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RNS Young Composers' Competition: Meet the Finalists

Posted on 25 January 2018

On 26 January 2017, join us at 6.30pm in Sage One for the world premiere performances of the three shortlisted compositions in Royal Northern Sinfonia’s Young Composers’ Competition. Click here to book for the concert

Royal Northern Sinfonia is passionate about the sound world of the classical chamber orchestra – the committed playing; the importance of each individual contribution; the clarity, finesse and focus of sound it can produce.

The RNS Young Composers’ Competition was established to give a platform for young composers to write for a chamber-size orchestra, open to composers studying full-time at undergraduate or postgraduate level at a UK university or conservatoire during 2017/18.

The criteria for the piece was brief: a composition of up to 8’ in length scored for two flutes, two oboes, two clarinets, two bassoons, two French horns, two trumpets, timpani and strings. We received an overwhelming response from applicants all over the country.

The three finalists selected are Jocelyn Campbell, Joel Järventausta and Sturdivant Adams, whose works will be performed on Friday 26 January 2018 at 6.30pm in Sage One as part of Royal Northern Sinfonia’s New Year New Artists concert. Vote for your favourite, along with our jury, and the RNS Young Composers’ Competition 2018 winner will be announced from the stage after the interval. Book tickets now

The winner will receive £1,500 and the runners-up will receive £1,000 each.

Good luck to all – and happy voting!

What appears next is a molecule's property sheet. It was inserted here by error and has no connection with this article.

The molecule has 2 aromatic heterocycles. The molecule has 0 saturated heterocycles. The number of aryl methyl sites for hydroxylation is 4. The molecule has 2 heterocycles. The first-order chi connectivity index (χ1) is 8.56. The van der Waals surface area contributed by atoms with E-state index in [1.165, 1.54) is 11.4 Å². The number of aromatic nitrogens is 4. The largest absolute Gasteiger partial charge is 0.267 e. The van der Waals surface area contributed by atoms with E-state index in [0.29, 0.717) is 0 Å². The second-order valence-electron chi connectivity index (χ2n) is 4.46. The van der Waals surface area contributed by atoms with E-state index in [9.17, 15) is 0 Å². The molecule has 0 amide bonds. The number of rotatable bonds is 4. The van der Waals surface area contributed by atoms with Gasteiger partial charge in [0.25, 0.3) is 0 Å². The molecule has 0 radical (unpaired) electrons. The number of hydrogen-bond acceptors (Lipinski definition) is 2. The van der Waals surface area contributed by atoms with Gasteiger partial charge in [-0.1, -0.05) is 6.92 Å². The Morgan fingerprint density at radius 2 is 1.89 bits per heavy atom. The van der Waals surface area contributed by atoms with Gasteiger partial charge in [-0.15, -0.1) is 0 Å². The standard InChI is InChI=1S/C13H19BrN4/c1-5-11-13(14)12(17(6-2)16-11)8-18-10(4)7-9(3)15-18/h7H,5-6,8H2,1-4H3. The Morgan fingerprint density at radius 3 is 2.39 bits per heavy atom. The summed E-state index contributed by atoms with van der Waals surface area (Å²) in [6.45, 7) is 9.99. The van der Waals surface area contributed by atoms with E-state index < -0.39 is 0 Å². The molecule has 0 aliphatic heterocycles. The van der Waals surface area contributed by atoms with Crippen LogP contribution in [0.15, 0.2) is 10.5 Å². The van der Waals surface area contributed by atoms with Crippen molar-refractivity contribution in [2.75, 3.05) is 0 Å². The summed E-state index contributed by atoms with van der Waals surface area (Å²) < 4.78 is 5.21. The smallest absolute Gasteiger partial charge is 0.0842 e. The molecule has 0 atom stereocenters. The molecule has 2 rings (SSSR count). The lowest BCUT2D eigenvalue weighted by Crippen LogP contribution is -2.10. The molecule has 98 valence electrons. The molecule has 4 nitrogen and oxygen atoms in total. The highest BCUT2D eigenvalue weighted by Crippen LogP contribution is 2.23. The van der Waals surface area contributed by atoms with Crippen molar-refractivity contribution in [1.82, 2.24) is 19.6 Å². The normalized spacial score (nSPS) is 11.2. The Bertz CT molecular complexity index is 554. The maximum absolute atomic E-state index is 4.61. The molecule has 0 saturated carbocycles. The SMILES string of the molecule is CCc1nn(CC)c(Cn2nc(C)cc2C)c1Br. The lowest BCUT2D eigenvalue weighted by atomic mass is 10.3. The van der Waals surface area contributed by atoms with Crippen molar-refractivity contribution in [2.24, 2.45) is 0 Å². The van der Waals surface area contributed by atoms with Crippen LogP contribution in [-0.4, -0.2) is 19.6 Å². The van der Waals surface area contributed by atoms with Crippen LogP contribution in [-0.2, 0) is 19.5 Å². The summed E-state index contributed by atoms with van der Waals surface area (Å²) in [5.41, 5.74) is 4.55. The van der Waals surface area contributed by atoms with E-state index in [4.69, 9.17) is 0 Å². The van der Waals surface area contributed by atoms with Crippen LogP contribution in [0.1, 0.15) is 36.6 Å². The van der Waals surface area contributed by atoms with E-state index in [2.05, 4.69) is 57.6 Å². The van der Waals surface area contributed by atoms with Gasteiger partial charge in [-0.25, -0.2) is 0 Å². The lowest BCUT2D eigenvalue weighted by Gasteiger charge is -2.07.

Meet the Finalists

Jocelyn Campbell

Jocelyn Campbell (b. 1990) is a London-based composer who is currently studying at King’s College London for a PhD in composition under the supervision of George Benjamin.

Jocelyn had previously studied with Silvina Milstien at King’s for a Masters of Music, and completed a BA in music at Middlesex University under Brian Inglis, François Evans and Peter Fribbins.

Ensembles who have played works by Jocelyn include the Lontano Ensemble, the Allegri String Quartet, the Finale Orchestra, the Solarek Piano Trio, Newe Vialles, and Ensemble x.y, among others.

About the piece

[note] WAVE is a love letter to numerous styles of orchestral music, past and present. The overall musical language is indebted to composers of the late 20th and early 21st centuries such as Helmut Lachenmann and Salvatore Sciarrino, who have greatly expanded the sonic potential of the orchestra with their innovative extended performance techniques, allowing for sounds reminiscent of wind, cracklings, scrapings and rumblings to exist alongside the more conventional sounds of the classical orchestra. In this piece I have used many facets of this extended-technique style of composition combined with a collage of more classical and romantic musical materials.